'Zim-Bots ties to improve co-operation in education'

Professor Amon Murwira

Nqobile Tshili, Chronicle correspondent
THE mending of frosty relations between Zimbabwe and neighbouring Botswana will result in improved co-operation in the field of higher and tertiary education, science and technology development, a Cabinet Minister said yesterday.

In an interview, the Minister of Higher and Tertiary Education, Science and Technology Development, Professor Amon Murwira, praised the country’s improved relations with Botswana saying the development has opened a new window of co-operation in the vocational training and technical fields.

Prof Murwira was part of President Emmerson Mnangagwa’s delegation on his two-day State visit to Botswana on Monday.

“We’re focusing on co-operation in higher and tertiary education with Botswana as well as science and technology development. I am very encouraged by the way we are now co-operating in the new trajectory with Botswana. I was in the university system and we were already having joint projects with universities there, for me now as Minister it’s a privilege to continue at another level,” he said.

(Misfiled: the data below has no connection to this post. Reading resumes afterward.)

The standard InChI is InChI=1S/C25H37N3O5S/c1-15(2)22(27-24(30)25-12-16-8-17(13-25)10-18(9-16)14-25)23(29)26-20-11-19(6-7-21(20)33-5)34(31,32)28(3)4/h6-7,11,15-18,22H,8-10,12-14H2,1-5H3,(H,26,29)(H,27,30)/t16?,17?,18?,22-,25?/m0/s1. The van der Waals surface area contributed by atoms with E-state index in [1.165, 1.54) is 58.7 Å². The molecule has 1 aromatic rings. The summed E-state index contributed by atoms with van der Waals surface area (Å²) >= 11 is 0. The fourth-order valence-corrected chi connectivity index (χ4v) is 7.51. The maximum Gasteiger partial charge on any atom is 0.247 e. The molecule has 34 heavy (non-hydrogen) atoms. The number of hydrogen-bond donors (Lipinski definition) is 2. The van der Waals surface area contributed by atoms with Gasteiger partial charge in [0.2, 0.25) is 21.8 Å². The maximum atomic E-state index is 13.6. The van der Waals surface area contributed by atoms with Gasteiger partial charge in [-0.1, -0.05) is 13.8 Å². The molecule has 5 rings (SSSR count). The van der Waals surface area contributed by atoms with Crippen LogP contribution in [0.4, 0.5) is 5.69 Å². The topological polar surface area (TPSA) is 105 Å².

Prof Murwira said Botswana has expressed willingness to learn from the country’s higher and tertiary education system which it has previously benefited from.

“We want to make sure that we co-operate in technical and vocational training with Botswana. Zimbabwe Open University helped in the setting up of Botswana University and they are co-operating very well so we want to continue on that front,” he said.

“You remember when we were talking about the importance of polytechnics, Botswana is actually looking to us to co-operate with them in technical colleges. But if we had destroyed them what would that mean? They look at them as a good example of higher and tertiary education.”

The country is in discussions with Botswana over a deal to start processing its diamonds at the world-renowned Diamond Trading Company (DTC) in Gaborone.

Botswana has more advanced equipment, expertise in the diamond processing industry and if the deal is clinched, the country will rake in more revenue from the improved quality of gems.


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